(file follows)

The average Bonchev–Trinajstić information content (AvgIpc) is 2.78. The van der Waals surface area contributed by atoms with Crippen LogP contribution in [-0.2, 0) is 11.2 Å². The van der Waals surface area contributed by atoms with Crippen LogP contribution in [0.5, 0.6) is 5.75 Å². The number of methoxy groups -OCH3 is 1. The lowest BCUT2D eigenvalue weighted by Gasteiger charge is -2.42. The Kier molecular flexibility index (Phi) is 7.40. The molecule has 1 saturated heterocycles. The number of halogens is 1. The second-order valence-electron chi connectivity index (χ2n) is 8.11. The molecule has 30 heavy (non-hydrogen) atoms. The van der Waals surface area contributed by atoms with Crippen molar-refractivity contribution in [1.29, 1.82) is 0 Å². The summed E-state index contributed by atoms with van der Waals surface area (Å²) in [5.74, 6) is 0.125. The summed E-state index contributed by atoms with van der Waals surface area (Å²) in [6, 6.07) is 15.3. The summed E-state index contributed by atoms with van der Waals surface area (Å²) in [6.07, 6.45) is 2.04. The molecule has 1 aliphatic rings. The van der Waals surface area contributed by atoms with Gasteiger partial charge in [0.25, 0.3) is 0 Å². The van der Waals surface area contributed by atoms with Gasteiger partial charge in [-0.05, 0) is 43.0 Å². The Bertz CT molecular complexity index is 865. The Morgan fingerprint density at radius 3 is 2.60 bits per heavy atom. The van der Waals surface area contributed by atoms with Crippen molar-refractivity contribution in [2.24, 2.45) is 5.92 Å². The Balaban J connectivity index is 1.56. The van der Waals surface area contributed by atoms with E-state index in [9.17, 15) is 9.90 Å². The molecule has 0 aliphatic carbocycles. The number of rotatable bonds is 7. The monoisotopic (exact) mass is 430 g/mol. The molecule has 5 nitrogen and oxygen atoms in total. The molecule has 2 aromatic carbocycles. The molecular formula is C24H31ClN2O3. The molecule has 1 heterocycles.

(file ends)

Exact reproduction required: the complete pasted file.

The average Bonchev–Trinajstić information content (AvgIpc) is 2.78. The van der Waals surface area contributed by atoms with Crippen LogP contribution in [-0.2, 0) is 11.2 Å². The van der Waals surface area contributed by atoms with Crippen LogP contribution in [0.5, 0.6) is 5.75 Å². The number of methoxy groups -OCH3 is 1. The lowest BCUT2D eigenvalue weighted by Gasteiger charge is -2.42. The Kier molecular flexibility index (Phi) is 7.40. The molecule has 1 saturated heterocycles. The number of halogens is 1. The second-order valence-electron chi connectivity index (χ2n) is 8.11. The molecule has 30 heavy (non-hydrogen) atoms. The van der Waals surface area contributed by atoms with Crippen molar-refractivity contribution in [1.29, 1.82) is 0 Å². The summed E-state index contributed by atoms with van der Waals surface area (Å²) in [5.74, 6) is 0.125. The summed E-state index contributed by atoms with van der Waals surface area (Å²) in [6, 6.07) is 15.3. The summed E-state index contributed by atoms with van der Waals surface area (Å²) in [6.07, 6.45) is 2.04. The molecule has 1 aliphatic rings. The van der Waals surface area contributed by atoms with Gasteiger partial charge in [0.25, 0.3) is 0 Å². The van der Waals surface area contributed by atoms with Gasteiger partial charge in [-0.05, 0) is 43.0 Å². The Bertz CT molecular complexity index is 865. The Morgan fingerprint density at radius 3 is 2.60 bits per heavy atom. The van der Waals surface area contributed by atoms with Crippen molar-refractivity contribution in [2.24, 2.45) is 5.92 Å². The Balaban J connectivity index is 1.56. The van der Waals surface area contributed by atoms with E-state index in [9.17, 15) is 9.90 Å². The molecule has 0 aliphatic carbocycles. The number of rotatable bonds is 7. The monoisotopic (exact) mass is 430 g/mol. The molecule has 5 nitrogen and oxygen atoms in total. The molecule has 2 aromatic carbocycles. The molecular formula is C24H31ClN2O3. The molecule has 1 heterocycles.